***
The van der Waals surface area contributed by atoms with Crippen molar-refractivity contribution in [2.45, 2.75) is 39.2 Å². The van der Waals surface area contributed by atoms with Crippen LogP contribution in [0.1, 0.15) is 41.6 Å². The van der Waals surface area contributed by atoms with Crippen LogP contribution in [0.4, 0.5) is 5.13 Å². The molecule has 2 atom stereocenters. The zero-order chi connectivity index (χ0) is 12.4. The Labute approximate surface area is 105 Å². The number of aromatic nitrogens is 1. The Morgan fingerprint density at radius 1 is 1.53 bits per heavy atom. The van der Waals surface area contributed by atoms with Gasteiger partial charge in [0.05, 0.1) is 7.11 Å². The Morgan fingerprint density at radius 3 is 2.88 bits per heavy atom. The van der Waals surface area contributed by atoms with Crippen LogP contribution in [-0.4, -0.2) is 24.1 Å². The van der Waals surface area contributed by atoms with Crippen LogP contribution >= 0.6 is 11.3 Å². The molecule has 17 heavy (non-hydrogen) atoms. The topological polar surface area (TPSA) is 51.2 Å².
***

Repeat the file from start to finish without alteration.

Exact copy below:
The van der Waals surface area contributed by atoms with Crippen molar-refractivity contribution in [2.45, 2.75) is 39.2 Å². The van der Waals surface area contributed by atoms with Crippen LogP contribution in [0.1, 0.15) is 41.6 Å². The van der Waals surface area contributed by atoms with Crippen LogP contribution in [0.4, 0.5) is 5.13 Å². The molecule has 2 atom stereocenters. The zero-order chi connectivity index (χ0) is 12.4. The Labute approximate surface area is 105 Å². The number of aromatic nitrogens is 1. The Morgan fingerprint density at radius 1 is 1.53 bits per heavy atom. The van der Waals surface area contributed by atoms with Gasteiger partial charge in [0.05, 0.1) is 7.11 Å². The Morgan fingerprint density at radius 3 is 2.88 bits per heavy atom. The van der Waals surface area contributed by atoms with Crippen LogP contribution in [-0.4, -0.2) is 24.1 Å². The van der Waals surface area contributed by atoms with Crippen LogP contribution >= 0.6 is 11.3 Å². The molecule has 17 heavy (non-hydrogen) atoms. The topological polar surface area (TPSA) is 51.2 Å².